After graduation man I felt good but it got even better when I heard Script of the Bridge by The Chameleons, has a real novel (ie a fictitious prose narrative of book length, typically representing character and action with some degree of realism) feel to it and then left to travel: Bedford to Nairobi overland. Took 6 months to get there one of the Africa chapters destined to become 2nd Skin’s chapter in my book Looking for Prince Charles’s Dog after the pygmies ****ed my head for 6 months with their weed at My Hoyo Eastern Zaire. This trip was where I got my taste for African music. On one occasion somewhere in darkest Africa went into a record shop, sang the song and the shop assistant copied me a tape of Super Biton de Segou from Mali from the 1 vinyl copy they had! They happened to have only 1 master of each record! Another chapter song! Ambled through my PHD the first gig highlights being a Close Lobsters Special never to be forgotten and The Bhundu Boys at the Mean Fiddler then as I wrote up my thesis one of the guys in the lab invited me to the union to see the band he was in that night. Went and was blown away by a song Westbound Train, the band then called Railroad Earth. Was so impressed I went to see them in London missing an England World Cup game in doing so. As I stood there listening I thought it would be great to record their album Lloyd Cole and the Commotions Rattlesnakes style. I could even rope in the same strings as knew one of them. So that is where Seagull Records started. No experience no business plan but a must do. Around this time my younger brother Tom told me he’d seen this band 2nd Skin in Bedford and had groupyed along to their practice room describing walking up the garden path it seeming the Chameleons were playing live just for him. Well soon I saw them too and sensed something great! Cobbled together an EP with Railroad Earth, 2nd Skin and 2 other local acts. Tim of Railroad Earth then Ringo and the Departure Lounge could probably still listen to World Turned Blue but 2nd Skin’s effort came far shorter, tragically almost criminally so than what I knew they were capable of. So I whacked them in a decent studio with the EMI in house producer and lit the blue touch paper. Turned out it took 27 years to burn during which time I confused pub telephones for a sort of high stakes gambling 0898 telephone monitoring machine network; I got blown out by an REM manager lackey and spent 10 years in and out of psychiatric units. But that, ho ho, that’s another story all told in Looking for Prince Charles’s Dog! But somewhere in this fall from grace somebody handed me the tape of Crystal Trip’s Somewhere on a psychiatric ward. Perhaps they, and the 2nd Skin matrix tapes, saved my life. For with a bit of help from London Records and a lot of bottle from me (mostly alcoholic) here we soon have Crystal Trip’s album The Crystal Trip as well as 2nd Skin’s Blow EP. Let battle commence! Somewhere v Blow **** Oasis and Blur! Well once each for a laugh!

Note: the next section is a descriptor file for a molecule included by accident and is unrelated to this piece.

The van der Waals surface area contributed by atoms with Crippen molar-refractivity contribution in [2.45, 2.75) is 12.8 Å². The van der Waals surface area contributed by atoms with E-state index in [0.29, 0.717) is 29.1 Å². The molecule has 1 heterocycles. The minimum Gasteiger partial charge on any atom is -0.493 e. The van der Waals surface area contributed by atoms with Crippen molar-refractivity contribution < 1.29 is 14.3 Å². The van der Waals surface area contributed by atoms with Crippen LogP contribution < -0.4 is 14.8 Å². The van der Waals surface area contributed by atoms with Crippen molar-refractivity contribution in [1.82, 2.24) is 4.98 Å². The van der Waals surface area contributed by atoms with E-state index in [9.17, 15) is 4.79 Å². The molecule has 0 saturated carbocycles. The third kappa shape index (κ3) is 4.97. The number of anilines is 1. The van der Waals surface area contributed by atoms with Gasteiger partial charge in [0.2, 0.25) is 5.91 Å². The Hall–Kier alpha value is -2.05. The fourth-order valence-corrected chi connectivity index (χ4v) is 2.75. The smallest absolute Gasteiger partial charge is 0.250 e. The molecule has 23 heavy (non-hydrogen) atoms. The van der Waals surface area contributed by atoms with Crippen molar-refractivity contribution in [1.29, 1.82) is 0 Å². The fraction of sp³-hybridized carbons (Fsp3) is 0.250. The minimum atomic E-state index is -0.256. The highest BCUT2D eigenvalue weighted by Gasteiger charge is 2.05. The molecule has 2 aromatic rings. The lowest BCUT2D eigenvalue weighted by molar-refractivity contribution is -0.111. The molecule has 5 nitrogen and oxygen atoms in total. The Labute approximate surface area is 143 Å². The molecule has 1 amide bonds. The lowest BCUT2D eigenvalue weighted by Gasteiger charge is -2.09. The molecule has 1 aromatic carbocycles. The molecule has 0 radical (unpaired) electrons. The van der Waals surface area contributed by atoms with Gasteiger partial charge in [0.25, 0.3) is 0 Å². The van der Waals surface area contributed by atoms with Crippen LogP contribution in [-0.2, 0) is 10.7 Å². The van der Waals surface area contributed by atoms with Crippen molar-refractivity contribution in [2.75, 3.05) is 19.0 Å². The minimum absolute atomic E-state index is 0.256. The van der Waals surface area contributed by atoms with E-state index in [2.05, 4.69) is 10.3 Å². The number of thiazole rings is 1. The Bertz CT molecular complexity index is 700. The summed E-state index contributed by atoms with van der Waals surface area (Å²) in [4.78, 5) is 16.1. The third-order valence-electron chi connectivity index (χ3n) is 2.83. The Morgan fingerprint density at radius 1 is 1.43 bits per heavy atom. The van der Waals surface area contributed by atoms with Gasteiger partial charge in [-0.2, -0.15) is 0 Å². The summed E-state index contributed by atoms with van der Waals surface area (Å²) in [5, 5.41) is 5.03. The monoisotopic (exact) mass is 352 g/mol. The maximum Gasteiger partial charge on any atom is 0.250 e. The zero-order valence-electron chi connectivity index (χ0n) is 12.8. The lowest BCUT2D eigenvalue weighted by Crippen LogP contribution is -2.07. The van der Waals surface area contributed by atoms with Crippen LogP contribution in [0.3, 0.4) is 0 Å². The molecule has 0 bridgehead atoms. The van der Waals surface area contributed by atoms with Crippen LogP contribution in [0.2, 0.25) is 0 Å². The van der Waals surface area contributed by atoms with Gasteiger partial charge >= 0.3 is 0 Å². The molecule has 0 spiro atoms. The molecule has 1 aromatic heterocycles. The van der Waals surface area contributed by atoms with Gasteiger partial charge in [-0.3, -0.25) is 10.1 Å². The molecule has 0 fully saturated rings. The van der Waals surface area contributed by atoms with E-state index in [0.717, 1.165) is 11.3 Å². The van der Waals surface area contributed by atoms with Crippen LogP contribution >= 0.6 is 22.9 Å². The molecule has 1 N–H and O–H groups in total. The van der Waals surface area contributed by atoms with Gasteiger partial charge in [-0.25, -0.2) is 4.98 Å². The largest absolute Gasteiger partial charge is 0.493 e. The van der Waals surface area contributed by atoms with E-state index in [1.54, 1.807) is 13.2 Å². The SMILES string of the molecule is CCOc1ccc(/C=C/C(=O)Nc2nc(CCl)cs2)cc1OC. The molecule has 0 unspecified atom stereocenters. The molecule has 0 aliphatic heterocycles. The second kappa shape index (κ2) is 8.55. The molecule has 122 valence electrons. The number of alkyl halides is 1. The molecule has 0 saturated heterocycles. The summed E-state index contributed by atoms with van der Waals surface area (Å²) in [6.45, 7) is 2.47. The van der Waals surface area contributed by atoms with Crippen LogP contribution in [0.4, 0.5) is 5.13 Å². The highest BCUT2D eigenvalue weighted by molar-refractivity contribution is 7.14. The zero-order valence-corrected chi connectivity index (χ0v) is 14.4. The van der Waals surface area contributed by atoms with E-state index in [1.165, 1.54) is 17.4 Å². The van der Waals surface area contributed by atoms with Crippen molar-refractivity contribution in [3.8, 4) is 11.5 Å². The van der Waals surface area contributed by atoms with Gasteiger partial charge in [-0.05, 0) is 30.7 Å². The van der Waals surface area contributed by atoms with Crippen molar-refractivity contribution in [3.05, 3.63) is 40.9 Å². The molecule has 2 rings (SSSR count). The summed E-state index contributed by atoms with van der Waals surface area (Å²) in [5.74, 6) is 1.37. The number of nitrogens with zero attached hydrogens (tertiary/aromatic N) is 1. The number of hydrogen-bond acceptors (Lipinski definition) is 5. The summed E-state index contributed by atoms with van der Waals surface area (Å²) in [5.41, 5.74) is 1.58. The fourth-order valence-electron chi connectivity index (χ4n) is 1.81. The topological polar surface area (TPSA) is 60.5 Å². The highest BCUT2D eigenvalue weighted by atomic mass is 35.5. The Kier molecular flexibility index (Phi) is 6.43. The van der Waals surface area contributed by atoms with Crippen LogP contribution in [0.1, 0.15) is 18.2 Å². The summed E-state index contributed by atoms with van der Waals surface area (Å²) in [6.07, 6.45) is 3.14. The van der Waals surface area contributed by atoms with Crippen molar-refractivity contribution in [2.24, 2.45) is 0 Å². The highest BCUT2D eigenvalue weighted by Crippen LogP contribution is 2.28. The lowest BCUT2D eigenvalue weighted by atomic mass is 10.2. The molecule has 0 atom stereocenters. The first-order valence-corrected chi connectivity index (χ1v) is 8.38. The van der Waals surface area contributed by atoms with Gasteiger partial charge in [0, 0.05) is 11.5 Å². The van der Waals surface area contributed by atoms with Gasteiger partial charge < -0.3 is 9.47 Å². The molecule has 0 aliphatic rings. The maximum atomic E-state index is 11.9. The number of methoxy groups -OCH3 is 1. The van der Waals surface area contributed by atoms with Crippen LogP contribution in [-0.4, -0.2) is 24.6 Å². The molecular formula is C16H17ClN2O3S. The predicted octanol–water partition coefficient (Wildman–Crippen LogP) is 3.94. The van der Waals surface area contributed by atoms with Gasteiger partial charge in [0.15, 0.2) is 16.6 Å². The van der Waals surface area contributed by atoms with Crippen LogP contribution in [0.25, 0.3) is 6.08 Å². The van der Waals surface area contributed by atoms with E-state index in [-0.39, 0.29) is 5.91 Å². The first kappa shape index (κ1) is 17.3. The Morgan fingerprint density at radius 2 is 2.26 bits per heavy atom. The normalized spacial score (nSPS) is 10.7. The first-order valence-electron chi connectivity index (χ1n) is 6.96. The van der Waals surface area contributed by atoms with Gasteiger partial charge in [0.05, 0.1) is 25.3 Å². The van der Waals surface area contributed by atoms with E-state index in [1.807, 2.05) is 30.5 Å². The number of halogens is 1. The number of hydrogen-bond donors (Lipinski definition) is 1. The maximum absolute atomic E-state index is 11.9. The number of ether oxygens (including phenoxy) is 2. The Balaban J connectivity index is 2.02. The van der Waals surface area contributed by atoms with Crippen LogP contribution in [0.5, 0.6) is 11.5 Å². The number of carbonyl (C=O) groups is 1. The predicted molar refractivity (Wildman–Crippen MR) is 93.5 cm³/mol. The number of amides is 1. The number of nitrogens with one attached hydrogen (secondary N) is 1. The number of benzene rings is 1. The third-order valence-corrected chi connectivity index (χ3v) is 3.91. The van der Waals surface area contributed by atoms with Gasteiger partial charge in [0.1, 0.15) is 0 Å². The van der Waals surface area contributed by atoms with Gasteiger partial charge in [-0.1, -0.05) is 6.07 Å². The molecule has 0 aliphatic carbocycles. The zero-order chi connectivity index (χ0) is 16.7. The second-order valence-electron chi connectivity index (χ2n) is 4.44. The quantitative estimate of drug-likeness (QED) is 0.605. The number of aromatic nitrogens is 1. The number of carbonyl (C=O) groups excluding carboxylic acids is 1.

So we all know who the Britpop bands were. Arguable it started in Bedford though (where Oasis did their first coming out gig and the 2nd Skin manager Neil Primett kitted them out with 80s Casuals Classics footwear on his way to being the owner of a McClaren F1!). So where might 2nd Skin and Crystal Trip have been if their label boss Clive Hathaway Travis had not cracked up and spent a decade in and out of the Reality Asylum? Why indeed does one band get a major deal and one not? Talk to any major label A&R man or woman and I bet they could list all sorts of bands (a) they’d have loved to work with and (b) they still think could have done quite well. Sometimes it might come down to their being already committed to an earlier signing? Ever been out on a date and saw someone you preferred? Around the time of the Seagull Records debacle my brother (yes Tom again) told me I had to come and see this band The Lazyhouse so I did and they blew me away. The guys had dropped everything and moved to London to get a deal. Loved their demos. Virgin Records guy drove to the West Country to be first to hear their new demo. I had David Quantick on the blower from the NME to tell me if I signed them they’d be on the front page. I was knackered from my day at work and in love with my Bedford idea still and had already been blown out by one non Bedford band. They must have all thought there was something seriously wrong with me! Well if there wasn’t then there soon was! Then I had their manager in his Rolls Royce (Dexys Midnight Runners manager) wining and dining me to get them a deal. Don’t get me wrong I loved them and would have loved to. I even met their chosen producer the Oysterband producer and got a major caffeine overdose into the deal as they tried to nail me down one night. I still feel sorry for the guys but I cracked up and they split too. Always remember David Quantick saying they did the one cover in their set, Getting Better, better than the Beatles. And what might 2nd Skin have achieved if I’d not let them down too? A sort of new genre hard shoegaze My Bloody Valentine/Chameleons thing! At least we now have, at last, the full Crystal Trip album with 4 of the numbers paid for by the good folk at London Records (who incidentally I think paid for the first SLF album but could not see it selling in the States so gave the band the tape I think the story went and it came out on Rough Trade). Who knows? “On another day” either of these bands might have been seen as bigger parts of Britpop then they were in 2nd Skin’s case as the NME merely put it “trolling around the country with Ride” but on the other hand as the Northampton Telegraph said back then rather more congruently with their EP out March 22nd 2020 to do battle with Crystal Trip’s Somewhere EP “Nothing could have prepared the innocent bystander for the depth and class of these young scallywags from Bedford.”